has at last come to look upon a duel as a necessary part of his day's amusement. And the best thing about him is that he has killed fewer men than any other duellist in France. He has the heart of a child, and the arm of a giant. But hark! Stand close. His opponent comes this way. He is past. Listen! By Heaven, but they have lost no time. They are at it already. I only wish he had not insisted on our staying concealed. I would rather see him at sword play than watch an army in action. But what is that? A woman's scream, as I live!"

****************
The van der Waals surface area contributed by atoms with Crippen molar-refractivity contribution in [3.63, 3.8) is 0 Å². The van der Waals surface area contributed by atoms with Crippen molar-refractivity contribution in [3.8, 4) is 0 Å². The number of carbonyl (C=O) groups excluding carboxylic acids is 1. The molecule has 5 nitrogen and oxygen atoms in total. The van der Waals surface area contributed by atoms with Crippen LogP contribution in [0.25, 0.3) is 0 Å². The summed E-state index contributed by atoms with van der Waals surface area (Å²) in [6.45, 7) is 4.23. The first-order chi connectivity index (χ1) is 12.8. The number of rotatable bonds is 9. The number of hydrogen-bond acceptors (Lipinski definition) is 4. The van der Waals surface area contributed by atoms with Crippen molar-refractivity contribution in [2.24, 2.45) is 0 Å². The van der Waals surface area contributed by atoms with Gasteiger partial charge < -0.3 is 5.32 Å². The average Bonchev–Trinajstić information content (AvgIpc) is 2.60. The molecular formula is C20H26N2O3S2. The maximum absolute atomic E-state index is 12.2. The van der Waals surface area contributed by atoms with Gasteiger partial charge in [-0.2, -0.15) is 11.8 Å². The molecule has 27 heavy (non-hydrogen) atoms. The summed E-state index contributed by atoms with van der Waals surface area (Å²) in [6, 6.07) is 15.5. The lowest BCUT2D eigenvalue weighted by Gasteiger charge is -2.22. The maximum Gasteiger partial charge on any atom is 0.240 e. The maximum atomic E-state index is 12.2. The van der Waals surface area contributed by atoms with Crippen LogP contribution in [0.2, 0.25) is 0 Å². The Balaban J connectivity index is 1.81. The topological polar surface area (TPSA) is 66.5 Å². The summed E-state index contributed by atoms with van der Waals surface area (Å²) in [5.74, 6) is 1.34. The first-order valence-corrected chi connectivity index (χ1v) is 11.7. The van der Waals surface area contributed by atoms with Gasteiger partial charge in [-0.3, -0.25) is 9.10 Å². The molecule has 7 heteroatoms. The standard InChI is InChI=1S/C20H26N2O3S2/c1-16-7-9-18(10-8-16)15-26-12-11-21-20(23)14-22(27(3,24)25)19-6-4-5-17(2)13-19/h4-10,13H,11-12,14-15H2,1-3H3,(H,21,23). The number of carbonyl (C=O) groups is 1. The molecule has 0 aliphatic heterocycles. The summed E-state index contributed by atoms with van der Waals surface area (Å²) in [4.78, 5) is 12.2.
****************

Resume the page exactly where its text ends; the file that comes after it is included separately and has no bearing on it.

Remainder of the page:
In order to explain the scream, it will be necessary to go back to the morning of the day on which this conversation took place. St Malo was looking its dingiest. A heavy rain had fallen during the night, and a mist clung to the muddy streets and grey walls till nearly noon. The little town, with its narrow thoroughfares and towering houses, was as gloomy as a city of the dead; foul odours rose on all sides, and